Brand new Tesla cars sit in a parking lot at a Tesla showroom on June 27, 2022 in Corte Madera, California.
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The California Department of Motor Vehicles has accused Tesla of engaging in deceptive practices regarding the marketing of its driver assistance systems, which are branded Autopilot and Full Self Driving in the United States, according to a filing with the US. a state administrative agency.
Elon Musk’s electric car business is at risk more than its reputation – in the worst-case scenario, the company could temporarily lose the licenses that allow it to operate as an automaker and car dealership in California.
In a pair of documents filed July 28 with the California Office of Administrative Hearings, a DMV official and attorneys wrote:
“Instead of simply identifying product or brand names, these ‘Autopilot’ and ‘Full Self-Driving Capability’ labels and descriptions indicate that vehicles equipped with ADAS capabilities will operate as autonomous vehicles, but vehicles equipped with these ADAS features could not at the time of these advertisements, and cannot now operate as autonomous vehicles.”
California DMV Public Affairs Office Deputy Director Anita Gore told CNBC via email that if the department wins, it “will ask Tesla to advertise to consumers and educate drivers better. of Tesla on its ‘Autopilot’ and ‘Full Self-Driving’ capabilities, including warnings about feature limitations, and for other appropriate actions in light of the violations.”
The Los Angeles Times previously reported on the documents the DMV filed with the administrative body.
Tesla has fifteen days to respond to the charges in administrative court, failing which the DMV will make a default decision.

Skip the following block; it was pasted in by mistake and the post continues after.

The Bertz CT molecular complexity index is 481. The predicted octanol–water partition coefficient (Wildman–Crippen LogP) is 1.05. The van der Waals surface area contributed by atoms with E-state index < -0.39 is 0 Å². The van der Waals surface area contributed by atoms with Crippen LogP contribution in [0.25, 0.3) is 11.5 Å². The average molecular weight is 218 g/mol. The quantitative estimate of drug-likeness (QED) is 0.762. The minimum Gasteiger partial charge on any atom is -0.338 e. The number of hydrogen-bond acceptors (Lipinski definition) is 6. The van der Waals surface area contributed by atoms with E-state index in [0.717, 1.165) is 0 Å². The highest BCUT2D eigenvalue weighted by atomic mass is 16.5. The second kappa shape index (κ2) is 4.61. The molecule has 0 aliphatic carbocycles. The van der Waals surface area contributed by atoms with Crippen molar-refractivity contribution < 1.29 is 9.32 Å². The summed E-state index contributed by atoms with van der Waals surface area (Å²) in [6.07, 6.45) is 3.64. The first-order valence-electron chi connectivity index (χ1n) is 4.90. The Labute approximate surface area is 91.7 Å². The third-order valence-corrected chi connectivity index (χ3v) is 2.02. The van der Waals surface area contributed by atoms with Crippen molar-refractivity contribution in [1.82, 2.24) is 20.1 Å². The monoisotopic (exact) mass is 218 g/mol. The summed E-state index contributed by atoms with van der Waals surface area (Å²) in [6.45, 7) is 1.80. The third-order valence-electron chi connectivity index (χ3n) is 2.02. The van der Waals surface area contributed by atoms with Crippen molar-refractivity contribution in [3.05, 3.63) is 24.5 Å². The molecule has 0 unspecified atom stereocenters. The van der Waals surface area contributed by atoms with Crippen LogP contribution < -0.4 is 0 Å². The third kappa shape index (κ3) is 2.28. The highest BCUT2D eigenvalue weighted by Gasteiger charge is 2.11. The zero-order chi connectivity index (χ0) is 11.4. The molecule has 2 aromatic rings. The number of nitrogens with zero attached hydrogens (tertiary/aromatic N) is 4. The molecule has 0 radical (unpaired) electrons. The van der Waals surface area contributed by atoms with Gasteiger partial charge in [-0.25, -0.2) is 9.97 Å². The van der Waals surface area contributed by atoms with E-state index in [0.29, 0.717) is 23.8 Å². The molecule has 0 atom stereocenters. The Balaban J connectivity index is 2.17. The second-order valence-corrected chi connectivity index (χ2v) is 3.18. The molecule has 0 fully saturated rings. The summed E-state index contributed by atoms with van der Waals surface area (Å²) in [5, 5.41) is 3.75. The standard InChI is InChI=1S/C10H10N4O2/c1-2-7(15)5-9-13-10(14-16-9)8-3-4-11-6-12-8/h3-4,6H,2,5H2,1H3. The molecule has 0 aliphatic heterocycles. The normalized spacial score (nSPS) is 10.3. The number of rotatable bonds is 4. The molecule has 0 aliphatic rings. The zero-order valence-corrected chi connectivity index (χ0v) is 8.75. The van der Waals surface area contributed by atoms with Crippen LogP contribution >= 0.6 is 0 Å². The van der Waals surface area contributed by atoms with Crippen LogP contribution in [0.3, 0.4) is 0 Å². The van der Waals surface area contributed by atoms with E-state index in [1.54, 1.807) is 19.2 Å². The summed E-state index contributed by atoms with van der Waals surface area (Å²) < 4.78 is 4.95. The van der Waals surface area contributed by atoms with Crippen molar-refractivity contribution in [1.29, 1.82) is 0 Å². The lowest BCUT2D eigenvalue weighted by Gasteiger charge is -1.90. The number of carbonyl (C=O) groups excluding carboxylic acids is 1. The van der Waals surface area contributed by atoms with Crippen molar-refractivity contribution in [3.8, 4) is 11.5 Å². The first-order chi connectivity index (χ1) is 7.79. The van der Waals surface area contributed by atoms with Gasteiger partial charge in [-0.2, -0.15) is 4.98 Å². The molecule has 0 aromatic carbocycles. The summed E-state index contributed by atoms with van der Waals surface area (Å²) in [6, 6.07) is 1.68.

Tesla includes its Autopilot driver assistance features in all of its newly manufactured cars and sells a premium FSD (or Full Self Driving) option for $12,000 upfront or on a subscription basis for $199 per month. Sometimes the company sells an enhanced autopilot option with some of the premium features included.
Elon Musk’s electric vehicle maker is also allowing drivers to test unfinished driver-assist features on public roads in the United States through a program called FSD Beta (or Full Self Driving Beta).
Only Tesla owners who have installed the company’s premium FSD system can participate in the FSD beta. Owners must achieve a high Driver Safety Score, as determined by Tesla software that monitors their driving, and then maintain it to continue using FSD Beta. The company said it has already rolled out FSD Beta access to more than 100,000 pilots, most of them in the United States.
Automakers, including Tesla, are now required to report major collisions involving advanced driver assistance systems to the National Highway Traffic Safety Administration.
Tesla vehicles accounted for about 70%, or more than 270, of reported crashes involving these systems between June 2021 and July 2022, according to federal figures released in early July. The data is not intended to indicate which automaker systems might be the safest.
NHTSA has also launched at least 37 special investigations into collisions involving Tesla vehicles where the company’s driver assistance systems were believed to be a factor. At least 17 deaths have resulted from these collisions which inspired NHTSA’s Special Accident Investigations.
NHTSA has also opened an evaluation of Tesla’s Autopilot technology to confirm whether it is faulty and should be recalled, after a series of crashes in which Tesla vehicles crashed into emergency response vehicles who were motionless.